Authors: Mariya Shcheglovitova*, Utah State University
Topics: Cultural and Political Ecology, Natural Resources, Qualitative Methods
Keywords: desert, biopolotics, uranium, Utah, waste
Session Type: Virtual Paper
Start / End Time: 9:35 AM / 10:50 AM
Room: Virtual 55
Presentation File: No File Uploaded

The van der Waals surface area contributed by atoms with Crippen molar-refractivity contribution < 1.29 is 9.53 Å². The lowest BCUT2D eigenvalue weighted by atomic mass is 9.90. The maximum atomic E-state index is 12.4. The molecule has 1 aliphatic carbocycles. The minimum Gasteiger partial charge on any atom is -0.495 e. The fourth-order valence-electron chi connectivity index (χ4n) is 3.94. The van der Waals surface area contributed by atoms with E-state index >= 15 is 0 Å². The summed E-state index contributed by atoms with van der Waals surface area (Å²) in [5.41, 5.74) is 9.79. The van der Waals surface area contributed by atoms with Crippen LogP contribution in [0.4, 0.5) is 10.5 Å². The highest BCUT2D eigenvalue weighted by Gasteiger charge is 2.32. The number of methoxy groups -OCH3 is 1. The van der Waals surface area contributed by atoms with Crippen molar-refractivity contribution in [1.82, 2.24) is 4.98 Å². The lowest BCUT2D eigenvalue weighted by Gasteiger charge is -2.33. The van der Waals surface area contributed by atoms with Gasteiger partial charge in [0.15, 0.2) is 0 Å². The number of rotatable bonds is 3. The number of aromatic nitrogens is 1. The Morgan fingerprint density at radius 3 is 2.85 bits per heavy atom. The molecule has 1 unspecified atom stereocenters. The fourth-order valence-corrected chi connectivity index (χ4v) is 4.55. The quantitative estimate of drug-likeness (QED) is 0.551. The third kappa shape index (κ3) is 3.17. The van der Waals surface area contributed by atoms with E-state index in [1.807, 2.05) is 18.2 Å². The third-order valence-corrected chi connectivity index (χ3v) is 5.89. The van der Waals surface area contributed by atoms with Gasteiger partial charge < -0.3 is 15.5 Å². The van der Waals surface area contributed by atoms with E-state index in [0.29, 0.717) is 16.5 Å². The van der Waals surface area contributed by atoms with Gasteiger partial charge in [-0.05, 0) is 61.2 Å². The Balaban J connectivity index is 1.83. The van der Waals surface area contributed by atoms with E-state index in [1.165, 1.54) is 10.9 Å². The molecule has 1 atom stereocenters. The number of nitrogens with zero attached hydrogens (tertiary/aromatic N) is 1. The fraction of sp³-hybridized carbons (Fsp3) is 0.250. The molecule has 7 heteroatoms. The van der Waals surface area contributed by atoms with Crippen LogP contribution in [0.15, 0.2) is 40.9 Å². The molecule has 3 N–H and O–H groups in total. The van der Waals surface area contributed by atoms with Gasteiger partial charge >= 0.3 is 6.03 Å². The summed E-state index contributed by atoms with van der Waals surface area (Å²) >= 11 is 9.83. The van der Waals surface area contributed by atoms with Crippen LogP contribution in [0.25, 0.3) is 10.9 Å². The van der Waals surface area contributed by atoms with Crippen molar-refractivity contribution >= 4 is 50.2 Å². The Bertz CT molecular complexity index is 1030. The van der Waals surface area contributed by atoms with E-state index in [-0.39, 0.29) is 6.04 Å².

This talk explores the politics of cleaning-up environmental waste through a case study of the Moab uranium mill tailings site in Utah, US, one of 16 active federally managed clean-up sites remaining from 107 legacy Cold War nuclear weapons production and energy research sites. I draw on 20 years of federal documents to understand the logics behind the designation of waste and the production of an environmental remediation plan. These technical texts serve as a lens into the quantification and delineation of terrestrial volumes in the form of land that is capped, excavated, and blows away. I trace the figure of radioactive “fugitive dust,” strategies to contain this dust, and the ways it defies containment. Throughout this analysis, I contrast where the environmental planning process defines dust should go with where dust does go. I find that it is not only the material properties of dust that determine its fate but also the attempts to grasp its multi-dimensional trajectories into water, soils, protected areas, bodies, and homes. The technical documents that define the danger and mobility of nuclear waste illustrate the roles of uncertainty and imagination when delineating the extent to which materials move through volumetric space. In the biopolitical clean-up discourse that seeks to secure the Moab site through remediation, land is defined by a colonial frontier history that supports an imaginary of fugitive dust and justifies the violence of excavating land at another site where dust can be entombed.